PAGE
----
Uterine Fibroids, Polyps & Abnormalities
Uterine fibroids, polyps & abnormalities at a glance
- Among the most common uterine issues affecting a woman’s fertility are growths, such as uterine fibroids (noncancerous muscle growths) or endometrial polyps (growths attached to the inner wall of the uterus), or abnormalities in the shape of the uterus.
- Uterine-related issues have few symptoms and are typically diagnosed using imaging tests or during a pelvic exam.
- Treatment, if needed, usually involves surgery to correct a structural abnormality or to remove the uterine fibroids and/or polyps.
What are uterine fibroids, polyps and other abnormalities that affect fertility?
The uterus (womb) is the area of a woman’s body where an embryo embeds and then develops into a fetus. Physical issues with the uterus such as growths or any irregularities to its structure can contribute to female infertility, recurrent miscarriage or complications during delivery.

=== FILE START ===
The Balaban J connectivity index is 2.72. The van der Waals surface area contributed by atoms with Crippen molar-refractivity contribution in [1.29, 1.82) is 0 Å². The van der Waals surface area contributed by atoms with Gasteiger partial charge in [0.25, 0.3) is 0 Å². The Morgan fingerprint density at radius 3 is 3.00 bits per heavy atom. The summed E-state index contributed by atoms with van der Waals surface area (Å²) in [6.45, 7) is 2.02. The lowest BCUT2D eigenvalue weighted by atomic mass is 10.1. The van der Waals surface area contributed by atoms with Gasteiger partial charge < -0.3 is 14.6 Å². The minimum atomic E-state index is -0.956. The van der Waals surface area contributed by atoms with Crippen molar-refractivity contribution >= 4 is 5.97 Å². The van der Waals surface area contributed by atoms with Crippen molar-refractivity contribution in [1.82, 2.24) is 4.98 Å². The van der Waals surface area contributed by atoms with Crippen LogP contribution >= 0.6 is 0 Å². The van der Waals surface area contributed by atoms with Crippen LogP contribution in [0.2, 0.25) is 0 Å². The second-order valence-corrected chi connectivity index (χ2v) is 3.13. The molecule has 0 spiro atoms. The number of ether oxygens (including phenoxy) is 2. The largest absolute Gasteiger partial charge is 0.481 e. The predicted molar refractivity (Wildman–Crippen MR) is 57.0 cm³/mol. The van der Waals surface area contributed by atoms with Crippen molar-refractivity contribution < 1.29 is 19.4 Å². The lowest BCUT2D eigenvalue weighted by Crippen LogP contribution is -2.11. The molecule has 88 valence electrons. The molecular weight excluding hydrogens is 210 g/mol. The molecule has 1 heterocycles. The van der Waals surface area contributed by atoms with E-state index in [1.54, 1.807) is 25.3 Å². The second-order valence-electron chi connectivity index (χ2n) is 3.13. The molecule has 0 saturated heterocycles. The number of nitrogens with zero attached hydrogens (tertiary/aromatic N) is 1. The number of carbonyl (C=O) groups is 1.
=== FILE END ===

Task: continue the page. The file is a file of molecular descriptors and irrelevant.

Uterine-related problems that can affect fertilty include uterine fibroids, polyps and abnormalities in the structure of the uterus.
Also known as myomas or leiomyomas, uterine fibroids are noncancerous growths on the uterus’ muscular wall. Uterine fibroids often produce no symptoms, so many women do not even know they have them. If they become large enough, fibroids can obstruct the embryo from implanting on the uterine lining and prevent the mother from carrying the pregnancy to term.
According to the American Society for Reproductive Medicine, 5-10 percent of infertile women have fibroids. But some studies have shown that most women have fibroids, although most of these are asymptomatic. The exact cause of uterine fibroid growth is unknown, although research suggests genetics and female hormones (estrogen and progesterone) may play a part.
There are three main types of uterine fibroids: Subserosal, intramural and submucosal.
- Subserosal fibroids grow mostly outside of the uterus and into the abdominal cavity. Many times they do not cause symptoms.
- Intramural fibroids originate and grow within the wall of the uterus, and may negatively impact fertility and increase the risk of pregnancy loss.